Advances from the best and brightest minds fighting Alzheimer's
August 2016
The Judy Fund
Maria Carrillo
Maria C. Carrillo, PhD, Alzheimer's Association chief science officer, addresses the AAIC audience.
Dear Family and Friends,

As you've likely seen in the news and on social media the past few days, the Alzheimer's Association International Conference® 2016 (AAIC®) concluded last week in Toronto.

And what an exciting conference this has been!

Each year, the Alzheimer's Association gathers thousands of international investigators, clinicians and care providers to share their results, theories and discoveries. This year, more than 5,000 members of the dementia science community — from over 70 countries — convened in Toronto to share their findings and collaborate on new ideas: Truly the global vanguard of the fight against this terrible disease.

As I pore over the studies presented at AAIC 2016, I'm inspired by the innovative and effective studies taking place to improve current methods of early detection, prevention, treatment and caregiving.

The discoveries revealed at this conference show how together, we catalyze urgently needed understanding of and advances against Alzheimer's and other dementias. Thank you so much for your continued investment in all the care, support and research efforts we champion through The Judy Fund!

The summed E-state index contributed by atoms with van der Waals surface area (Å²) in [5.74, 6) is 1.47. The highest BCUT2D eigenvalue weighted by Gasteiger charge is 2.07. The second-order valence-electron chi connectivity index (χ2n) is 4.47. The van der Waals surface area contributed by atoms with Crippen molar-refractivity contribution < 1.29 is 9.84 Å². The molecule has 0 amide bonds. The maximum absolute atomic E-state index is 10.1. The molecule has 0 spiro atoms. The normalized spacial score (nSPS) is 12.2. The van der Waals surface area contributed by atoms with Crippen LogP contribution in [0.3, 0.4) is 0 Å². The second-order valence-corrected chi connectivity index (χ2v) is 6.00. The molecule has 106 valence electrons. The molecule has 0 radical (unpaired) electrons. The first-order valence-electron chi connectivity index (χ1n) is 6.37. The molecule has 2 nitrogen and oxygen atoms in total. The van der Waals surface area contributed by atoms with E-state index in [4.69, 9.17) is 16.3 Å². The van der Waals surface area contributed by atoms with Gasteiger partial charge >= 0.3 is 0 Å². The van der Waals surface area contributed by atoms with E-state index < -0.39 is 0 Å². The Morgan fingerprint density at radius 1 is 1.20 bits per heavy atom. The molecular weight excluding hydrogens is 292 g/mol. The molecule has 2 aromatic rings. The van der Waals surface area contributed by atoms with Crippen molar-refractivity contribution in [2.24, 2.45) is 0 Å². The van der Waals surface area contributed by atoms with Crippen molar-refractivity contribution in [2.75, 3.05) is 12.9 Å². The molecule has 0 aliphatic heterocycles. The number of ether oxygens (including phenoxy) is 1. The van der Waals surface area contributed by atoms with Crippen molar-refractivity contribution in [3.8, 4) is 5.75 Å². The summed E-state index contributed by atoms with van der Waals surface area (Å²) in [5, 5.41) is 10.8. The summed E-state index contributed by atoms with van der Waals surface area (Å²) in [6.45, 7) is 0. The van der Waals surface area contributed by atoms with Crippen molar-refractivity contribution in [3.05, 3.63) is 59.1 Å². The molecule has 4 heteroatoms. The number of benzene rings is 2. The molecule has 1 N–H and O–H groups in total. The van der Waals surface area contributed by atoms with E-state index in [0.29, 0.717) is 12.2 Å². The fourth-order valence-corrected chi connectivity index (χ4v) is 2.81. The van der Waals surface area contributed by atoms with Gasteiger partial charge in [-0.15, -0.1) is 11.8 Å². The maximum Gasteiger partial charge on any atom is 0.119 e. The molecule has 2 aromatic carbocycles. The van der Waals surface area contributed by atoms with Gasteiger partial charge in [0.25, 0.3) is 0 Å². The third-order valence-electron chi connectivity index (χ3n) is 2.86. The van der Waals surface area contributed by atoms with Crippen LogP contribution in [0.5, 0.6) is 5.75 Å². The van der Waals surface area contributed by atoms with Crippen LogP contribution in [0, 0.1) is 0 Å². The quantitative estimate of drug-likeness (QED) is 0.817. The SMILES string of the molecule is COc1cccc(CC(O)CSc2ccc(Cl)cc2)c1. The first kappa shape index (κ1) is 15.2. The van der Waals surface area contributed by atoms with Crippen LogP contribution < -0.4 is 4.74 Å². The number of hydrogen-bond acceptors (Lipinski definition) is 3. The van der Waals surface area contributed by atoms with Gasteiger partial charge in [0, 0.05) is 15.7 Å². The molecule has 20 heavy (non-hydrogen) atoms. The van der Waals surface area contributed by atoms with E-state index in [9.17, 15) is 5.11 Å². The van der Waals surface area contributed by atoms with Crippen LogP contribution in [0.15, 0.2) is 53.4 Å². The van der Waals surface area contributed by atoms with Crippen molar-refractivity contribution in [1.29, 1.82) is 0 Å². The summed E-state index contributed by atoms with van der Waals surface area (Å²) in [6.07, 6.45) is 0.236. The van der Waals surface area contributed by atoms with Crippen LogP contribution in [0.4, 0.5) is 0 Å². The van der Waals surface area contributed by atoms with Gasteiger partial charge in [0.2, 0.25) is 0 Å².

Here are just a few of the highlights of the research presented at AAIC 2016 by those working on the front lines of the field:
  • At a special symposium, three research teams discussed emerging findings in the study of Gender and Alzheimer's Disease, including the role estrogen loss may play in cognitive decline and factors of risk and resilience to cognitive impairment in men and women. LEARN MORE
  • People whose work requires complex thinking and/or activities ― particularly working with people, rather than data or physical things ― may be better able to withstand the onset of Alzheimer's — more proof of how "cognitive reserve" may protect the brain from disease. LEARN MORE
  • Smell and eye tests could provide simple, early, low-cost tool(s) for detection of memory decline and dementia. Using newly-validated biomarkers to create tests that are non-invasive and less expensive than current methods (such as PET scans) could lead to dramatic improvements in early detection and treatment of the disease. LEARN MORE
  • Novel research from Canadian scientists on the shared and separate causes of, markers for, and progression of Parkinson's and Alzheimer's could help identify new ways to treat the diseases. LEARN MORE
  • An innovative program in Australia has reduced the use of antipsychotic drugs in dementia treatment in long-term care settings; in the United States, one-quarter of dementia patients are inappropriately treated with drugs that cause sedation. LEARN MORE
  • A new American study suggests that treating people with Alzheimer's disease may increase survival and incur less overall cost of care than non-treatment. LEARN MORE
Harry Johns
We mourn the loss of our friend and fellow Shriver award recipient, Pat Summitt.
Another amazing woman lost too soon

In memory of Judy Gelfand and other women who have faced this disease with strength and dignity, The Judy Fund notes with special sadness the recent passing of University of Tennessee Lady Volunteers coach Pat Summitt at the age of 64.